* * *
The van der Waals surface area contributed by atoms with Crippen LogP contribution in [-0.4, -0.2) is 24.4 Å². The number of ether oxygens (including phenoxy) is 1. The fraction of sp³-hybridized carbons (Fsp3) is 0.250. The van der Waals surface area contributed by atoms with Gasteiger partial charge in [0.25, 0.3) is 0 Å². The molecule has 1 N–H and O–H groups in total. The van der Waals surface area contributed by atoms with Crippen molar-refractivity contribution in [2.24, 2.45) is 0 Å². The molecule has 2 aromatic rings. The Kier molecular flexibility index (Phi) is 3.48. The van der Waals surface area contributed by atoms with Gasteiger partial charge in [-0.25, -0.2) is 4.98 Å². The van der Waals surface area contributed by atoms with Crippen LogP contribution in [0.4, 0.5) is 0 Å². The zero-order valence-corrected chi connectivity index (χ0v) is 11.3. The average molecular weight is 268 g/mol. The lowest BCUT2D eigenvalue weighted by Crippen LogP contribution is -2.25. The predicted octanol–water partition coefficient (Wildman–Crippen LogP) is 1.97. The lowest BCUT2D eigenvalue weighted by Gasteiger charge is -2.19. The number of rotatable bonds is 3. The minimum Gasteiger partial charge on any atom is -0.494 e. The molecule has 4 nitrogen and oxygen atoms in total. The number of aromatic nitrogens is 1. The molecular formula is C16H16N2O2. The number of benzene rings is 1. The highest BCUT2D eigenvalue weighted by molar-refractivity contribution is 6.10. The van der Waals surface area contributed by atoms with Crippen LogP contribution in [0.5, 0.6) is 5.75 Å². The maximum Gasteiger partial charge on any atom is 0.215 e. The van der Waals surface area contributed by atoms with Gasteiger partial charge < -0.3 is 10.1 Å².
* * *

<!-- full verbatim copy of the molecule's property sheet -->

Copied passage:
The van der Waals surface area contributed by atoms with Crippen LogP contribution in [-0.4, -0.2) is 24.4 Å². The number of ether oxygens (including phenoxy) is 1. The fraction of sp³-hybridized carbons (Fsp3) is 0.250. The van der Waals surface area contributed by atoms with Gasteiger partial charge in [0.25, 0.3) is 0 Å². The molecule has 1 N–H and O–H groups in total. The van der Waals surface area contributed by atoms with Crippen molar-refractivity contribution in [2.24, 2.45) is 0 Å². The molecule has 2 aromatic rings. The Kier molecular flexibility index (Phi) is 3.48. The van der Waals surface area contributed by atoms with Gasteiger partial charge in [-0.25, -0.2) is 4.98 Å². The van der Waals surface area contributed by atoms with Crippen LogP contribution in [0.4, 0.5) is 0 Å². The zero-order valence-corrected chi connectivity index (χ0v) is 11.3. The average molecular weight is 268 g/mol. The lowest BCUT2D eigenvalue weighted by Crippen LogP contribution is -2.25. The predicted octanol–water partition coefficient (Wildman–Crippen LogP) is 1.97. The lowest BCUT2D eigenvalue weighted by Gasteiger charge is -2.19. The number of rotatable bonds is 3. The minimum Gasteiger partial charge on any atom is -0.494 e. The molecule has 4 nitrogen and oxygen atoms in total. The number of aromatic nitrogens is 1. The molecular formula is C16H16N2O2. The number of benzene rings is 1. The highest BCUT2D eigenvalue weighted by molar-refractivity contribution is 6.10. The van der Waals surface area contributed by atoms with Crippen LogP contribution in [0.5, 0.6) is 5.75 Å². The maximum Gasteiger partial charge on any atom is 0.215 e. The van der Waals surface area contributed by atoms with Gasteiger partial charge < -0.3 is 10.1 Å².